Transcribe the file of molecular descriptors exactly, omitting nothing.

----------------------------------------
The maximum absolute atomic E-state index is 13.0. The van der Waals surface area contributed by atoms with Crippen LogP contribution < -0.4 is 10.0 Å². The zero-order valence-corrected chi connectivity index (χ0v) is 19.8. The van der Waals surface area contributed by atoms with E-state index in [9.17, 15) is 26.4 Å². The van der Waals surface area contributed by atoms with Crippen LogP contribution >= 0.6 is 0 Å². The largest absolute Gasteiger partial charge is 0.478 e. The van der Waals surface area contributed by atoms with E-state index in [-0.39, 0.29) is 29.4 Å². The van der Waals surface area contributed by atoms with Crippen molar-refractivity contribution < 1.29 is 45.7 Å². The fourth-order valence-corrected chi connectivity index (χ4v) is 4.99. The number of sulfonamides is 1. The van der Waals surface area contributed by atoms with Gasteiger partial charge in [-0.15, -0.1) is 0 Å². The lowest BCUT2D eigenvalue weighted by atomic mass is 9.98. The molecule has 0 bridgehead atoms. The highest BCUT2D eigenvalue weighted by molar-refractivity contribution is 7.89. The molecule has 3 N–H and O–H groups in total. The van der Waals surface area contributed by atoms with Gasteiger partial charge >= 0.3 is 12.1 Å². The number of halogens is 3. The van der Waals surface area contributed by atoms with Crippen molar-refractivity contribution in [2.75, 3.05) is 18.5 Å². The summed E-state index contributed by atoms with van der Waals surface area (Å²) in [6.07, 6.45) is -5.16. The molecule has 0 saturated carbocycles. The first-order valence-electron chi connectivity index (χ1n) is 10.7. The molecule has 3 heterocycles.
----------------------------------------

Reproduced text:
The maximum absolute atomic E-state index is 13.0. The van der Waals surface area contributed by atoms with Crippen LogP contribution < -0.4 is 10.0 Å². The zero-order valence-corrected chi connectivity index (χ0v) is 19.8. The van der Waals surface area contributed by atoms with E-state index in [9.17, 15) is 26.4 Å². The van der Waals surface area contributed by atoms with Crippen LogP contribution >= 0.6 is 0 Å². The largest absolute Gasteiger partial charge is 0.478 e. The van der Waals surface area contributed by atoms with E-state index in [-0.39, 0.29) is 29.4 Å². The van der Waals surface area contributed by atoms with Crippen molar-refractivity contribution < 1.29 is 45.7 Å². The fourth-order valence-corrected chi connectivity index (χ4v) is 4.99. The number of sulfonamides is 1. The van der Waals surface area contributed by atoms with Gasteiger partial charge in [-0.15, -0.1) is 0 Å². The lowest BCUT2D eigenvalue weighted by atomic mass is 9.98. The molecule has 0 bridgehead atoms. The highest BCUT2D eigenvalue weighted by molar-refractivity contribution is 7.89. The molecule has 3 N–H and O–H groups in total. The van der Waals surface area contributed by atoms with Gasteiger partial charge >= 0.3 is 12.1 Å². The number of halogens is 3. The van der Waals surface area contributed by atoms with Crippen molar-refractivity contribution in [2.75, 3.05) is 18.5 Å². The summed E-state index contributed by atoms with van der Waals surface area (Å²) in [6.07, 6.45) is -5.16. The molecule has 0 saturated carbocycles. The first-order valence-electron chi connectivity index (χ1n) is 10.7. The molecule has 3 heterocycles.